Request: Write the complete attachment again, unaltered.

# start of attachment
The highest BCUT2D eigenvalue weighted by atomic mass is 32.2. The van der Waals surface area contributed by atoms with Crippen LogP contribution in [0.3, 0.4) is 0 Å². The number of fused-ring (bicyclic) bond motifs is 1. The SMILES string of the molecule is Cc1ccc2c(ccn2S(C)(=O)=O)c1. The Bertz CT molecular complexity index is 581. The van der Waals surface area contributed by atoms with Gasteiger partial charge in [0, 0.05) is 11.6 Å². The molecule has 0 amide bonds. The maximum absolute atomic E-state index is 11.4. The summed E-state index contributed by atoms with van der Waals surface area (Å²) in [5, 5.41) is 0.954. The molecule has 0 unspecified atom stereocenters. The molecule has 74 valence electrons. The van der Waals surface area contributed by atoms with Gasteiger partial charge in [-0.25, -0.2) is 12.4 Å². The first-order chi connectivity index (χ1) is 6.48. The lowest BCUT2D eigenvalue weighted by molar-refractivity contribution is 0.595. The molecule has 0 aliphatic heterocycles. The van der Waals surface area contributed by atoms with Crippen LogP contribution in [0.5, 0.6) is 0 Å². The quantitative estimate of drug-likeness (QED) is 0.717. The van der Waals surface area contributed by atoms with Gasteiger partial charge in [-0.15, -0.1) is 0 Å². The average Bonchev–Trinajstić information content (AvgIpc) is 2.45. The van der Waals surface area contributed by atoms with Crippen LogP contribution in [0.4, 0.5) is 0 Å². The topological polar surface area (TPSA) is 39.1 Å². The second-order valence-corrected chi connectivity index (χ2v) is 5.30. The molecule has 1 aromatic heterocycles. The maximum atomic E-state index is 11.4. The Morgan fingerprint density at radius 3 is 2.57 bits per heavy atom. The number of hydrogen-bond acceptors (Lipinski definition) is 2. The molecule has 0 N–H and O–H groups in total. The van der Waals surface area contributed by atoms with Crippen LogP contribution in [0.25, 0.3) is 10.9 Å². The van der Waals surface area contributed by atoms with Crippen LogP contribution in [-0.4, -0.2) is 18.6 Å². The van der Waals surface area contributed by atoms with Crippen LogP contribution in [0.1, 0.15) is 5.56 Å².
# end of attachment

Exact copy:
The highest BCUT2D eigenvalue weighted by atomic mass is 32.2. The van der Waals surface area contributed by atoms with Crippen LogP contribution in [0.3, 0.4) is 0 Å². The number of fused-ring (bicyclic) bond motifs is 1. The SMILES string of the molecule is Cc1ccc2c(ccn2S(C)(=O)=O)c1. The Bertz CT molecular complexity index is 581. The van der Waals surface area contributed by atoms with Gasteiger partial charge in [0, 0.05) is 11.6 Å². The molecule has 0 amide bonds. The maximum absolute atomic E-state index is 11.4. The summed E-state index contributed by atoms with van der Waals surface area (Å²) in [5, 5.41) is 0.954. The molecule has 0 unspecified atom stereocenters. The molecule has 74 valence electrons. The van der Waals surface area contributed by atoms with Gasteiger partial charge in [-0.25, -0.2) is 12.4 Å². The first-order chi connectivity index (χ1) is 6.48. The lowest BCUT2D eigenvalue weighted by molar-refractivity contribution is 0.595. The molecule has 0 aliphatic heterocycles. The van der Waals surface area contributed by atoms with Crippen LogP contribution in [0.5, 0.6) is 0 Å². The quantitative estimate of drug-likeness (QED) is 0.717. The van der Waals surface area contributed by atoms with Gasteiger partial charge in [-0.15, -0.1) is 0 Å². The average Bonchev–Trinajstić information content (AvgIpc) is 2.45. The van der Waals surface area contributed by atoms with Crippen LogP contribution in [0.4, 0.5) is 0 Å². The topological polar surface area (TPSA) is 39.1 Å². The second-order valence-corrected chi connectivity index (χ2v) is 5.30. The molecule has 1 aromatic heterocycles. The maximum atomic E-state index is 11.4. The Morgan fingerprint density at radius 3 is 2.57 bits per heavy atom. The number of hydrogen-bond acceptors (Lipinski definition) is 2. The molecule has 0 N–H and O–H groups in total. The van der Waals surface area contributed by atoms with Crippen LogP contribution in [0.25, 0.3) is 10.9 Å². The van der Waals surface area contributed by atoms with Crippen LogP contribution in [-0.4, -0.2) is 18.6 Å². The van der Waals surface area contributed by atoms with Crippen LogP contribution in [0.1, 0.15) is 5.56 Å².